HENRY WYKOWSKI, Lead Attorney, Harborside Health Center: Up until now, every time the federal government has attempted to close down a dispensary through a forfeiture action, they have closed their doors and moved on. And I suspect that that's what they thought was going to happen with Harborside, but they got a big surprise.
JAKE SCHONEKER: Shortly after they received the notice, Harborside announced they would contest the case. And in October, they received an unlikely ally: the city of Oakland.
City attorney Barbara Parker filed suited against the federal government to stay the forfeiture. Parker says Oakland has already heavily invested in a system to tax and regulate dispensaries like Harborside.
BARBARA PARKER, Oakland City Attorney: We have spent a great deal of time, energy and money in setting up this system that is consistent with California law. And it is a tragic way of the government's resources that are scarce.
JAKE SCHONEKER: But others say that pot shops like Harborside never should have been able to open in the first place.
CARLA LOWE, Founder, Citizens Against Legalization of Marijuana: Is federal law the law of the land, or is it not? That's the bottom line.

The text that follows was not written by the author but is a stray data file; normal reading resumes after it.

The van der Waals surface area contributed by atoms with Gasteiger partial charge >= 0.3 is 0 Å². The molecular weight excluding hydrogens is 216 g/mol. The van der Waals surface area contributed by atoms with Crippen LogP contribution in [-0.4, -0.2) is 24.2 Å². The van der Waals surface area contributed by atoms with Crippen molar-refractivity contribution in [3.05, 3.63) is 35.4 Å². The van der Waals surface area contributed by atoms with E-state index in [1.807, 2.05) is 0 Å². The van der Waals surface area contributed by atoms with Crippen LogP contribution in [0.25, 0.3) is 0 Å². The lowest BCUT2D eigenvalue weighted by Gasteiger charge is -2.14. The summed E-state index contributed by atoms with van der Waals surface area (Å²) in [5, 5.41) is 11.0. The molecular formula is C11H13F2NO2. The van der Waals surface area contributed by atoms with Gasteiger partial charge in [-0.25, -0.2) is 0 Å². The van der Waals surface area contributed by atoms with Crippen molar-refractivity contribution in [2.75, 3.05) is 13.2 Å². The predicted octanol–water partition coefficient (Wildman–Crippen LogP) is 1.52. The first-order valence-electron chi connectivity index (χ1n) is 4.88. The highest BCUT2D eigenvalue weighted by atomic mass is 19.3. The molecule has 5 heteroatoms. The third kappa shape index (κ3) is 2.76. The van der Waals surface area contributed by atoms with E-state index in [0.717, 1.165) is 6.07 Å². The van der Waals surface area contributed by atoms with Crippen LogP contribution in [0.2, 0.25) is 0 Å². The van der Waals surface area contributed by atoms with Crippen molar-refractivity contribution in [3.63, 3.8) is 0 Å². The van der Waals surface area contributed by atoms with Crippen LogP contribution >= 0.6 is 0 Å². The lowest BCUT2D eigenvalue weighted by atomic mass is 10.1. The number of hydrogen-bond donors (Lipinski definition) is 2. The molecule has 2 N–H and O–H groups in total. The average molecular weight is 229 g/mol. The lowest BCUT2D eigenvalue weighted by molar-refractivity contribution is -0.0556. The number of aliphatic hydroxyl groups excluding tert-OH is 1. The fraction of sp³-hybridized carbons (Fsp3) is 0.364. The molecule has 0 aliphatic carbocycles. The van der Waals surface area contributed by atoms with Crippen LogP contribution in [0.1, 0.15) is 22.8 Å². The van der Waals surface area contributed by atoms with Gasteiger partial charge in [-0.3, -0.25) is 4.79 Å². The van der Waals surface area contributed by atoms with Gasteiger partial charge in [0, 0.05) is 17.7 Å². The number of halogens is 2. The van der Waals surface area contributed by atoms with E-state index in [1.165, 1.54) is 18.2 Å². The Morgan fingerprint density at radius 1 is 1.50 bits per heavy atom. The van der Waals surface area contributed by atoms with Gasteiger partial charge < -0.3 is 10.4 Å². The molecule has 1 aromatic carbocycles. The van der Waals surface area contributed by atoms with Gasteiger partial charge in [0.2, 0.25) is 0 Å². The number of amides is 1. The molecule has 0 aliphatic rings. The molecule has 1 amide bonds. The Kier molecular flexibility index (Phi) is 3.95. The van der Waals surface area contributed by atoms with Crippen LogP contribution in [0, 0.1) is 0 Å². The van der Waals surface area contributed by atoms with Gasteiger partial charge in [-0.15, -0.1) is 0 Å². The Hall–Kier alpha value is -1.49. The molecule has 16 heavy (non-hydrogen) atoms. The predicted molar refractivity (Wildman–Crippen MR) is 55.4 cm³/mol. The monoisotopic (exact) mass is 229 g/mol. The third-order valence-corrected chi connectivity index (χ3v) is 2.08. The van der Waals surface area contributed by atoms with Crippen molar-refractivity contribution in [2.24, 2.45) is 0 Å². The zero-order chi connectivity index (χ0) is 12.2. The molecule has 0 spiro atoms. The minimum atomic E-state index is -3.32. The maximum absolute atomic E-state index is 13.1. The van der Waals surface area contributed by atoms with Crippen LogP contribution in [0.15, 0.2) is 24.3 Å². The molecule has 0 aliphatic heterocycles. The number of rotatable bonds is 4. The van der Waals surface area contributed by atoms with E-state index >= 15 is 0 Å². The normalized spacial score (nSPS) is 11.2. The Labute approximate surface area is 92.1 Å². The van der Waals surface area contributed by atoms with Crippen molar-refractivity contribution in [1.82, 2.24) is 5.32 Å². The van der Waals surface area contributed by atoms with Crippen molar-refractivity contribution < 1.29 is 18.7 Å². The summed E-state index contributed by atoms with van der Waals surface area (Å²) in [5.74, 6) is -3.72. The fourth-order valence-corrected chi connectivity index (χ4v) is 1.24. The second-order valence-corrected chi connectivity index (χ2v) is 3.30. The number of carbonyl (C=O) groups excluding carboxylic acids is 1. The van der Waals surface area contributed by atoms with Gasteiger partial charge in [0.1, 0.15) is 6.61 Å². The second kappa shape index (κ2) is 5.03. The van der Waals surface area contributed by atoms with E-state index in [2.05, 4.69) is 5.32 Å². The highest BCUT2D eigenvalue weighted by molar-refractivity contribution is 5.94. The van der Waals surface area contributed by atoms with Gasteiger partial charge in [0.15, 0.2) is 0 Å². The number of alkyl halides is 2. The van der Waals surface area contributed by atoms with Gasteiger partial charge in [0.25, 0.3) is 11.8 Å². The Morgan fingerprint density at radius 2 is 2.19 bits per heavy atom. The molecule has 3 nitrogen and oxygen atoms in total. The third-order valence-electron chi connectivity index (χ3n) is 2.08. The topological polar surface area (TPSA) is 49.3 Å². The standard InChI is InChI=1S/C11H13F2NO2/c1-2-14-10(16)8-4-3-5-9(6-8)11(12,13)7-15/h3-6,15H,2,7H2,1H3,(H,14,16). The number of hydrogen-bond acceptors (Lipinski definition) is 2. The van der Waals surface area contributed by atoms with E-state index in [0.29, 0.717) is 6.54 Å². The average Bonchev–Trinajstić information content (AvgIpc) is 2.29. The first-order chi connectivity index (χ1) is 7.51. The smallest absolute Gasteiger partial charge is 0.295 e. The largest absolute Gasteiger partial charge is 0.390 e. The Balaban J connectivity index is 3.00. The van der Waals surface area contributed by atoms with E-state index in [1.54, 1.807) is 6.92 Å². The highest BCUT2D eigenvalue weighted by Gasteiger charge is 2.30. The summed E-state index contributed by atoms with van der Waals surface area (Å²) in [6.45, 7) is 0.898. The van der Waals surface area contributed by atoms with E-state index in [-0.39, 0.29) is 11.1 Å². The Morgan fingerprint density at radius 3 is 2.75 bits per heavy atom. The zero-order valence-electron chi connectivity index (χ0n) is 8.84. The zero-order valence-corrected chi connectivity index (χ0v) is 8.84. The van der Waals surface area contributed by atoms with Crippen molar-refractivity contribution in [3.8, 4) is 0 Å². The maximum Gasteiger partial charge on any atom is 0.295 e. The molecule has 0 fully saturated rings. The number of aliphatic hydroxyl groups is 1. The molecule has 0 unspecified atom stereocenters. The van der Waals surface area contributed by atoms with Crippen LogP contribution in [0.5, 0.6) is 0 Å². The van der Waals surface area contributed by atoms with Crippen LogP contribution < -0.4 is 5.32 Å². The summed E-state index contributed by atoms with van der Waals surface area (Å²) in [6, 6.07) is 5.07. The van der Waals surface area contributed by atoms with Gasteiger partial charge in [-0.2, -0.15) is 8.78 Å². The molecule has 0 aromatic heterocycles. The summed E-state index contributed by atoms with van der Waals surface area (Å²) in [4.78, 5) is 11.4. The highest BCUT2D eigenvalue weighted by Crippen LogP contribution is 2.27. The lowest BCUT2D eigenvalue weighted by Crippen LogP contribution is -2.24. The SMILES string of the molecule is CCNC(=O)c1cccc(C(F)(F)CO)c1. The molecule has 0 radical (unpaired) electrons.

JAKE SCHONEKER: Carla Lowe is founder of Citizens Against Legalization of Marijuana, a lobbying group based in Sacramento. She as you says pot is unsafe and ineffective, not a medicine, but an addictive, dangerous drug.
CARLA LOWE: It's not a medicine. It's always been a joke, a cruel hoax, always has been, always will be. FDA will never approve a smoked vehicle for any product to be deemed a medicine.
JAKE SCHONEKER: But with the recent legalization of recreational marijuana in Washington and Colorado, national leaders are reexamining pot policies.
The Justice Department is soon expected to issue an official response to the states, which now allow adults 21 and older to possess up to one ounce of marijuana legally. On Capitol Hill, Senate Judiciary Chairman Patrick Leahy has called for congressional hearings on the issue.